Message No. 3: The Essentials Of Discipleship
Reading John 8v25-45. Part 2.
Preached By Ken Humphries,
I want to extend somewhat the 'Essentials of Discipleship' by turning your thoughts to John 13 and then eventually to John 15. Why? Read the following illustrations.
"I will make the place of my feet glorious"-among the poor, the devil-possessed, the mean, the decrepit, the selfish, the sinful, the misunderstood-that is where Jesus went, and that is exactly where he will take you if you are his disciple. Oswald Chambers.
"It is enough for the disciple that he be as his Master." At first sight this looks like an enormous honour: to be "as his Master" is marvellous glory-is it? Look at Jesus as he was when he was here, it was anything but glory. He was easily ignorable, saving to those who knew him intimately; to the majority of men he was "as a root out of a dry ground." For thirty years he was obscure, then for three years he went through popularity, scandal, and hatred; he succeeded in gathering a handful of fishermen as disciples, one of whom betrayed him, one denied him, and all forsook him; and he says, "It is enough for you to be like that." The idea of evangelical success, church prosperity, civilised manifestation, does not come into it at all.
Oswald Chambers. Edythe Draper, Draper's Book of Quotations for the Christian World (Wheaton: Tyndale House Publishers, Inc., 1992). Entries 2812-2813. (Do those two illustrations tell you why?
The second segment of The Essentials Of Discipleship I would like to consider with you beloved is…………
A Love That Is Reflective! John 13v35.
"By this shall all men know that ye are my disciples, if ye have love one for another."
Medical science has poured millions of pounds into trying to lengthen life and to some degree, at least, have been successful. May I ask a question! How much time and effort do I spend on trying to deepen life?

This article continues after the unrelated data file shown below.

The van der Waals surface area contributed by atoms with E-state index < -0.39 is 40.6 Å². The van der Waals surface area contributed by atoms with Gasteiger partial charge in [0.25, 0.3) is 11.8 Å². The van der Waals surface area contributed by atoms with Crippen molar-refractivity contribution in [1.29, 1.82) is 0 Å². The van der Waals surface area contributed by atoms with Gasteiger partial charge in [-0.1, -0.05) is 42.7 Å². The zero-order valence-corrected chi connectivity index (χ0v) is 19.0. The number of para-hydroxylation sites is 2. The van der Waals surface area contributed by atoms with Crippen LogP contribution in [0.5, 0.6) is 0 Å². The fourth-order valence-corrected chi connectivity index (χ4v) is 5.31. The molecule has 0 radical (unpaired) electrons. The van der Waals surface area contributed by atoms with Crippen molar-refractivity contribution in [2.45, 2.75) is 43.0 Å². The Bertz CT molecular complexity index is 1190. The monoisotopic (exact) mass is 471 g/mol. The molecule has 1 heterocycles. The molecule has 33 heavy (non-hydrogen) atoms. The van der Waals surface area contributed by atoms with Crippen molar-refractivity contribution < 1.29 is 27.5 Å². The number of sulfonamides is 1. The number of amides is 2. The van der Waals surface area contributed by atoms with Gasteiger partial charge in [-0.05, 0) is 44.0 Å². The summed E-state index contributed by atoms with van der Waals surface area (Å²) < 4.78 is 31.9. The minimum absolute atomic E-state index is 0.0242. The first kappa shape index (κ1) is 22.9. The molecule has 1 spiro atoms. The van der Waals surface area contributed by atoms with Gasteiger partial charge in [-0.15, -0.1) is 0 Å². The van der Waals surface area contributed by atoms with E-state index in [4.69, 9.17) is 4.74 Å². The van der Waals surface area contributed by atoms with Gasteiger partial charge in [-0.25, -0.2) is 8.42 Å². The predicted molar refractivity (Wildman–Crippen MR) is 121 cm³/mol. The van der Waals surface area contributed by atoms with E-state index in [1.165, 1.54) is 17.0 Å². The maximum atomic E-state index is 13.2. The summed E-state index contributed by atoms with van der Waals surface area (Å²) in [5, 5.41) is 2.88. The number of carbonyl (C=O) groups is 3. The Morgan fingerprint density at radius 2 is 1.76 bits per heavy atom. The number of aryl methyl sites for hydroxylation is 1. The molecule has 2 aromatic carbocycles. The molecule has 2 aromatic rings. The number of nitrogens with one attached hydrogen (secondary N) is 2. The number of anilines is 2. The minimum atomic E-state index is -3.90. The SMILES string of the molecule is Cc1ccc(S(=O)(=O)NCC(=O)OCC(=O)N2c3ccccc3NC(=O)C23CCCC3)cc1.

I spend a great deal of time on my hobby, preparation for preaching, reading material I have an interest in, plus many other things but how much time and effort do I spend on deepening my spiritual life?
There Is A Love Demanded Here: John 13v34.
"A new commandment I give unto you, that ye love one another; as I have loved you, that ye also love one another."
You see, the Lord knows the propensity of the human heart to be censorious, cynical, and critical. To be hateful, hypocritical and hostile, therefor he demands love. Now in making such a demand He is saying two things.
(1) Take note of the impulse of your love: (His love)
Peter and John, I know you are so different in temperament but because of my love you can love each other. Simon Zelotes and Matthew, I know you come from opposite backgrounds but because of my love you can love each other with a godly love. Daring Andrew and Doubting Thomas, love each other in your Lord. As I have loved you, with a love that suffers long and is kind, with a love which many waters cannot quench, with a love that is stronger than death, so you sink your differences in loves wide, deep sea.
Take note of the impact of your love: John 13v35.
The badge of true discipleship is not the doctrinal statements to which we subscribe, not the types of hymns we prefer, not in the ritual we observe or the ordinances we cherish, not in our soul winning zeal, nor our faithfulness to the church we attend, important as those are, but in our love one towards another.
Its as the world of sinners lost and ruined by the fall see something that is real and different they will be pricked in heart and mind and then convicted by the Holy Spirit. That’s the impact of such love!
There Is A Love Divine Here: John 13v34. "As I have loved you."
Take a moment to remind yourself just how Jesus loved! John 13v1.
"He loved them unto the end." (eis telos) His was an enriching love, an edifying love and an enduring love. He loved them to the furthest extent, to the uttermost, not in terms of time but in terms of readiness to save them and serve them.
He desperately wants that His disciples love, as He loved them or at the very least moving toward that kind of love. John in his epistle makes it so very clear that there be no misunderstanding. John is writing to help struggling believers gain assurance. He says so in 1 John 5v13. "These things I have written to you who believe in the name of the Son of God, in order that you may know that you have eternal life" (Emphasis added). But along the way he has another purpose, and that is to destroy the false assurance of those who profess faith in Christ without really knowing Him. He makes godly love the litmus test for true Christianity. "The one who does not love does not know God, for God is love." 1 John 4v8.